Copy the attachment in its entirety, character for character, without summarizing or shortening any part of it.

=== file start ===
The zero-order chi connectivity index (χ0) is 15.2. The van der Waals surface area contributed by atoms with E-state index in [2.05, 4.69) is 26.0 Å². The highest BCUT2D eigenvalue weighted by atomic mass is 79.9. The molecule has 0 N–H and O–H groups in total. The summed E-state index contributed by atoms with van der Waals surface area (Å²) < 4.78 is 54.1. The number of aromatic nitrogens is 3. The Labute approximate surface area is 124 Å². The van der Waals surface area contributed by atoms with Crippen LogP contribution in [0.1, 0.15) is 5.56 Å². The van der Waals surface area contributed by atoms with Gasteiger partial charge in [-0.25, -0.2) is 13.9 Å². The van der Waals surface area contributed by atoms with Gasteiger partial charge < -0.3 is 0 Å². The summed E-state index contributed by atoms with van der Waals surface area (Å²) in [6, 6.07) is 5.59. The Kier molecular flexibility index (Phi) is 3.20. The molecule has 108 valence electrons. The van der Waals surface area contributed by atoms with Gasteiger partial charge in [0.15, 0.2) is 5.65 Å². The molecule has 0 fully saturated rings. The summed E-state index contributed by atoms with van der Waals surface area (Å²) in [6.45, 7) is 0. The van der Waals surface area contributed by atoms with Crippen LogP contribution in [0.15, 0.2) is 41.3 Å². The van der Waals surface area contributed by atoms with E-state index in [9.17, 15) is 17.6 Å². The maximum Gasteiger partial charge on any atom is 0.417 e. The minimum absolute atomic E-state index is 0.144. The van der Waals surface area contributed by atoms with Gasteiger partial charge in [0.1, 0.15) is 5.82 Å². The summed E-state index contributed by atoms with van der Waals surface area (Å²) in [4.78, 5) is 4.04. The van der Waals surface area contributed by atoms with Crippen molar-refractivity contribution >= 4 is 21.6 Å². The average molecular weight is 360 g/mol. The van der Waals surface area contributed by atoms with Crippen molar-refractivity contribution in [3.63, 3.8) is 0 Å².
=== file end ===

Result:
The zero-order chi connectivity index (χ0) is 15.2. The van der Waals surface area contributed by atoms with E-state index in [2.05, 4.69) is 26.0 Å². The highest BCUT2D eigenvalue weighted by atomic mass is 79.9. The molecule has 0 N–H and O–H groups in total. The summed E-state index contributed by atoms with van der Waals surface area (Å²) < 4.78 is 54.1. The number of aromatic nitrogens is 3. The Labute approximate surface area is 124 Å². The van der Waals surface area contributed by atoms with Crippen LogP contribution in [0.1, 0.15) is 5.56 Å². The van der Waals surface area contributed by atoms with Gasteiger partial charge in [-0.25, -0.2) is 13.9 Å². The van der Waals surface area contributed by atoms with Gasteiger partial charge < -0.3 is 0 Å². The summed E-state index contributed by atoms with van der Waals surface area (Å²) in [6, 6.07) is 5.59. The Kier molecular flexibility index (Phi) is 3.20. The molecule has 108 valence electrons. The van der Waals surface area contributed by atoms with Gasteiger partial charge in [0.15, 0.2) is 5.65 Å². The molecule has 0 fully saturated rings. The summed E-state index contributed by atoms with van der Waals surface area (Å²) in [6.45, 7) is 0. The van der Waals surface area contributed by atoms with Crippen LogP contribution in [0.15, 0.2) is 41.3 Å². The van der Waals surface area contributed by atoms with E-state index in [9.17, 15) is 17.6 Å². The maximum Gasteiger partial charge on any atom is 0.417 e. The minimum absolute atomic E-state index is 0.144. The van der Waals surface area contributed by atoms with Gasteiger partial charge in [0.1, 0.15) is 5.82 Å². The summed E-state index contributed by atoms with van der Waals surface area (Å²) in [4.78, 5) is 4.04. The van der Waals surface area contributed by atoms with Crippen molar-refractivity contribution >= 4 is 21.6 Å². The average molecular weight is 360 g/mol. The van der Waals surface area contributed by atoms with Crippen molar-refractivity contribution in [3.63, 3.8) is 0 Å².